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Psychometric and cognitive validation of a social capital measurement tool in Peru and Vietnam

Author

Listed:
  • De Silva, Mary J
  • Harpham, Trudy
  • Tuan, Tran
  • Bartolini, Rosario
  • Penny, Mary E
  • Huttly, Sharon R

Abstract

Social capital is a relatively new concept which has attracted significant attention in recent years. No consensus has yet been reached on how to measure social capital, resulting in a large number of different tools available. While psychometric validation methods such as factor analysis have been used by a few studies to assess the internal validity of some tools, these techniques rely on data already collected by the tool and are therefore not capable of eliciting what the questions are actually measuring. The Young Lives (YL) study includes quantitative measures of caregiver's social capital in four countries (Vietnam, Peru, Ethiopia, and India) using a short version of the Adapted Social Capital Assessment Tool (SASCAT). A range of different psychometric methods including factor analysis were used to evaluate the construct validity of SASCAT in Peru and Vietnam. In addition, qualitative cognitive interviews with 20 respondents from Peru and 24 respondents from Vietnam were conducted to explore what each question is actually measuring. We argue that psychometric validation techniques alone are not sufficient to adequately validate multi-faceted social capital tools for use in different cultural settings. Psychometric techniques show SASCAT to be a valid tool reflecting known constructs and displaying postulated links with other variables. However, results from the cognitive interviews present a more mixed picture with some questions being appropriately interpreted by respondents, and others displaying significant differences between what the researchers intended them to measure and what they actually do. Using evidence from a range of methods of assessing validity has enabled the modification of an existing instrument into a valid and low cost tool designed to measure social capital within larger surveys in Peru and Vietnam, with the potential for use in other developing countries following local piloting and cultural adaptation of the tool.

Suggested Citation

  • De Silva, Mary J & Harpham, Trudy & Tuan, Tran & Bartolini, Rosario & Penny, Mary E & Huttly, Sharon R, 2006. "Psychometric and cognitive validation of a social capital measurement tool in Peru and Vietnam," Social Science & Medicine, Elsevier, vol. 62(4), pages 941-953, February.
  • Handle: RePEc:eee:socmed:v:62:y:2006:i:4:p:941-953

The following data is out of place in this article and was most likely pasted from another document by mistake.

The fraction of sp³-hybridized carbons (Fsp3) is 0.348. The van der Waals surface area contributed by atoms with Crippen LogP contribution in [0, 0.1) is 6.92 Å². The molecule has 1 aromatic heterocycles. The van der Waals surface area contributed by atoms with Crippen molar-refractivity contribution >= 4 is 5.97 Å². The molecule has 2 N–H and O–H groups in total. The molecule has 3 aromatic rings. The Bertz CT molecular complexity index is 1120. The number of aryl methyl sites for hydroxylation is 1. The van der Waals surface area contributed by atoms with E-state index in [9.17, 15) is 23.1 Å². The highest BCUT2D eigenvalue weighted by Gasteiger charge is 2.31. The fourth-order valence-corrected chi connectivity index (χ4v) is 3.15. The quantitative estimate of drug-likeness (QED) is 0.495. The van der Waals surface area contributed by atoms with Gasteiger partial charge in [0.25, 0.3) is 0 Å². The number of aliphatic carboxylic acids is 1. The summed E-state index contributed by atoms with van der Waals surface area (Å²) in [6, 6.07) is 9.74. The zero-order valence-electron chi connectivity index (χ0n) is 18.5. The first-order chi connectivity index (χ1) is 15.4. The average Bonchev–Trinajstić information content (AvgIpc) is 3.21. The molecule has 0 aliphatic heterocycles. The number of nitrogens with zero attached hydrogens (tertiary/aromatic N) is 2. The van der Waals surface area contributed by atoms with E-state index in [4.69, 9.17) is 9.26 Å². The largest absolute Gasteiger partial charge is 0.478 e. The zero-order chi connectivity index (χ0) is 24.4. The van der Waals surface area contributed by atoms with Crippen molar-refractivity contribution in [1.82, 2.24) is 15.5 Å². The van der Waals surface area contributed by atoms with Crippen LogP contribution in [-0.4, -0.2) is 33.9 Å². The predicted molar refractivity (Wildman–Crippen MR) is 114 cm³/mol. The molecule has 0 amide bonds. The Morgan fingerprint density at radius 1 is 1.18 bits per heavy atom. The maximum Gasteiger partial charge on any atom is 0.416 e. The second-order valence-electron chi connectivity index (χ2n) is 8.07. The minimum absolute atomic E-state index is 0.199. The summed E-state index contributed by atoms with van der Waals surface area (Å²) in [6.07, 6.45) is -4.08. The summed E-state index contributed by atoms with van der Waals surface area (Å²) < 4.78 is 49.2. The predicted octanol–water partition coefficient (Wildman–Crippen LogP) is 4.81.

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    References listed on IDEAS

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    Citations

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    Cited by:

    1. Peigang Wang & Xinguang Chen & Jie Gong & Angela Jacques-Tiura, 2014. "Reliability and Validity of the Personal Social Capital Scale 16 and Personal Social Capital Scale 8: Two Short Instruments for Survey Studies," Social Indicators Research: An International and Interdisciplinary Journal for Quality-of-Life Measurement, Springer, vol. 119(2), pages 1133-1148, November.
    2. Chul-Joo Lee & Daniel Kim, 2013. "A Comparative Analysis of the Validity of US State- and County-Level Social Capital Measures and Their Associations with Population Health," Social Indicators Research: An International and Interdisciplinary Journal for Quality-of-Life Measurement, Springer, vol. 111(1), pages 307-326, March.
    3. De Silva, Mary J. & Huttly, Sharon R. & Harpham, Trudy & Kenward, Michael G., 2007. "Social capital and mental health: A comparative analysis of four low income countries," Social Science & Medicine, Elsevier, vol. 64(1), pages 5-20, January.
    4. Bisung, Elijah & Elliott, Susan J. & Schuster-Wallace, Corinne J. & Karanja, Diana M. & Bernard, Abudho, 2014. "Social capital, collective action and access to water in rural Kenya," Social Science & Medicine, Elsevier, vol. 119(C), pages 147-154.
    5. repec:spr:soinre:v:132:y:2017:i:2:d:10.1007_s11205-016-1299-0 is not listed on IDEAS
    6. Giordano, Giuseppe Nicola & Lindström, Martin, 2011. "Social capital and change in psychological health over time," Social Science & Medicine, Elsevier, vol. 72(8), pages 1219-1227, April.
    7. Flores, Elaine C. & Carnero, Andres M. & Bayer, Angela M., 2014. "Social capital and chronic post-traumatic stress disorder among survivors of the 2007 earthquake in Pisco, Peru," Social Science & Medicine, Elsevier, vol. 101(C), pages 9-17.
    8. Carpiano, Richard M. & Fitterer, Lisa M., 2014. "Questions of trust in health research on social capital: What aspects of personal network social capital do they measure?," Social Science & Medicine, Elsevier, vol. 116(C), pages 225-234.
    9. Hall, Brian J. & Tol, Wietse A. & Jordans, Mark J.D. & Bass, Judith & de Jong, Joop T.V.M., 2014. "Understanding resilience in armed conflict: Social resources and mental health of children in Burundi," Social Science & Medicine, Elsevier, vol. 114(C), pages 121-128.
    10. Agampodi, Thilini Chanchala & Agampodi, Suneth Buddhika & Glozier, Nicholas & Siribaddana, Sisira, 2015. "Measurement of social capital in relation to health in low and middle income countries (LMIC): A systematic review," Social Science & Medicine, Elsevier, vol. 128(C), pages 95-104.
    11. Tran, Tuyen & Vu, Huong, 2013. "Farmland loss, nonfarm diversification and inequality: A micro-econometric analysis of household surveys in Vietnam," MPRA Paper 47596, University Library of Munich, Germany.
    12. Bisung, Elijah & Elliott, Susan J., 2014. "Toward a social capital based framework for understanding the water-health nexus," Social Science & Medicine, Elsevier, vol. 108(C), pages 194-200.

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